Friday, March 20, 2009

Anatomy of a Bubble by Louis Evan Palmer

Since no-one seems to know the mechanics of a bubble to the extent that it can be prevented or even agrees that bubbles exist and should be prevented, this article is not trespassing into an experts-only credentialed speech zone (another of the myriad ways to shut people up).

The initial insight in naming this type of phenomenon a "bubble" shows that it's regarded as a temporary unsustainable thing, something that's attractive but under pressure. No-one expects it to last, only long enough to make money.

Thus, it is clear that there is a psychological element to it - untempered optimism and greed. It is future-oriented and faith-based - my tomorrow is ensured, yours not so much. It discourages critical thought. It censors and self-censors. Nay-sayers come under hostile feedback attacks - who is willing to stand in front of the steam-roller?

Another essential ingredient is a lack of effective oversight and control. People will plead ignorance or benign neglect. Innovation will obfuscate the ritualistically diligent - those who don't really want to dig and pursue and explain, only to appear so in a court at a later date. For innovation, read racket, gimmick. Most of it a dressed-up Con 101.

Bubbles also need fuel and their fuel is personal riches. Fee-based transactions, outrageous compensation formulas, profits rule and overrule. Regimes where churn itself is the engine, the trade is the asset.

They also require capital. But not normal capital flows, they need excess capital to survive. It is their oxygen. As always, excess capital leads to over-investment and asset inflation. Typically, a reservoir of value feeds the early stages of the bubble. This generates the early winners and, as every casino knows, you need them to rope in the hordes of suckers to follow.

Another aspect of bubbles is the creation of unreal capital which is usually part of the innovation. These are sold as "instruments" or "packages" or other similarly-named products. But if you examine them carefully they are not tied to anything directly.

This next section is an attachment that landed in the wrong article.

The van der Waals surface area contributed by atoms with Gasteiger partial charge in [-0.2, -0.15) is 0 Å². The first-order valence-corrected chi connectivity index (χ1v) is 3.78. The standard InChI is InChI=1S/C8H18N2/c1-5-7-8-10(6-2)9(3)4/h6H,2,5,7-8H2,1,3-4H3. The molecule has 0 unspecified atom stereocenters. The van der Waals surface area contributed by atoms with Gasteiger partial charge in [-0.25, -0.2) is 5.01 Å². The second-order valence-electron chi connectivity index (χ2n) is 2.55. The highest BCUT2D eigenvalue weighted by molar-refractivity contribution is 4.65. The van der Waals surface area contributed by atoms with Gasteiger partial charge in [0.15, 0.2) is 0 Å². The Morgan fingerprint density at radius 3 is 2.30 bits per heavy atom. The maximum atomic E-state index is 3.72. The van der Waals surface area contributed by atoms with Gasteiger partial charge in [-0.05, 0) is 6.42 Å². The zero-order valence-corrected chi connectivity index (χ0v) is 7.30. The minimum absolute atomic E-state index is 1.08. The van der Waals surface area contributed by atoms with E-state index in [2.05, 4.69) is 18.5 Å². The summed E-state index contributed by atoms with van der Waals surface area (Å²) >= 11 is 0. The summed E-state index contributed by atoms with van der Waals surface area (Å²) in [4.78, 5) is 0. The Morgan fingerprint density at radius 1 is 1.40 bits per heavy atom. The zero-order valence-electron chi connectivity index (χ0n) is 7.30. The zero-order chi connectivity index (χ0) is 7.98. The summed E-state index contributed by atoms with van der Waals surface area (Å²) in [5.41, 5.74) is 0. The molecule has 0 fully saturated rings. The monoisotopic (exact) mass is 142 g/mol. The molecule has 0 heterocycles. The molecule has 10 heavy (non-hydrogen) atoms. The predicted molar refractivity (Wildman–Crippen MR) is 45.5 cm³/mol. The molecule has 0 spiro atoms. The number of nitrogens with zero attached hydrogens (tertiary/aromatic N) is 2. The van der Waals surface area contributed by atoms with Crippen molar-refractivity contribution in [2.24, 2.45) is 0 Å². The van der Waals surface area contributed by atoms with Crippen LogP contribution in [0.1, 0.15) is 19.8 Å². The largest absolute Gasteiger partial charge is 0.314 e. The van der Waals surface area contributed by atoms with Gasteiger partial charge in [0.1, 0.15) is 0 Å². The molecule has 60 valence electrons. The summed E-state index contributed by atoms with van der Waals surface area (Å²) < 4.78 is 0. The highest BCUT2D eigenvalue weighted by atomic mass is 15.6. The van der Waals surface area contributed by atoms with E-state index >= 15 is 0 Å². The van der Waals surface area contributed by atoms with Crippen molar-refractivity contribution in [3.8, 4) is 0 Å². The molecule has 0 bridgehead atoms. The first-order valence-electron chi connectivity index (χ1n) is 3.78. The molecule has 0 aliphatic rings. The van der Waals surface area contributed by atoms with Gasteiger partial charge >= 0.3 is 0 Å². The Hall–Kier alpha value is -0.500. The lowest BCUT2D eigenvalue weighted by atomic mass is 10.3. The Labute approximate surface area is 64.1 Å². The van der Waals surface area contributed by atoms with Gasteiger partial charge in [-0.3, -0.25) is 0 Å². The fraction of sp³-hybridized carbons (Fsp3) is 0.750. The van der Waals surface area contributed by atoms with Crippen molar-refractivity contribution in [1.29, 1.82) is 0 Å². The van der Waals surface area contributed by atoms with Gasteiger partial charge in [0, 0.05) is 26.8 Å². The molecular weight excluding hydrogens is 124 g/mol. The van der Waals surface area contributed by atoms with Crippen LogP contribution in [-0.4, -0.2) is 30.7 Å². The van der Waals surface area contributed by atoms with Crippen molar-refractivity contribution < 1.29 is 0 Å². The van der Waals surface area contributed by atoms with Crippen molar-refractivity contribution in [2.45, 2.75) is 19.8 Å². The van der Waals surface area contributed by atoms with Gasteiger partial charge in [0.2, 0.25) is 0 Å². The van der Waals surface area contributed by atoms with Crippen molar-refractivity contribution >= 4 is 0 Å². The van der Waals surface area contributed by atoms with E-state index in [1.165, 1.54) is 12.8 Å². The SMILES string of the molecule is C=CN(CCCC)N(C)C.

Like other rackets, bubbles always have a time-pressure element to them and only pay out to the few. They have much in common with a shell game - the movement, the lack of knowledge, the misdirection. But this is malevolent game which uses leglisation and policy and enjoins others in the mesh. It deliberately entwines itself across sectors and countries and currencies - partly to hid its dealings, partly to spread the culpability and increase the gain. Getting 100 people to pay for the same thing is more profitable than having only 1 person paying for it.

We can nip these destructive criminal enterprises in the bud. There are telltale marks. The postulate is that every bubble has a precursor, close to it in time and technique, displaced in location and industry. The precursor is smaller but it provides evidence of the susceptibility of the environment to this phenomenon. Also, look for people making a lot of money - that's the easiest method. We can tax certain types of speculative transactions. We can strictly control or outlaw certain classes of financial instruments or transactions. How was an entire shadow banking system allowed to exist? We must pay attention to the laws & policies being enacted from the perspective of beating the system. We should always be within one remove of an asset, ideally a tangible asset.

Bubbles are destructive and to be prevented. We know how to do it. Their existence proves massive corruption in the system. So we have two problems here.

Anatomy of a Bubble, Louis Evan Palmer, The Way It Can Be,
Copyright 2009 Louis Evan Palmer lives in Ontario Canada. His short stories have appeared in numerous publications.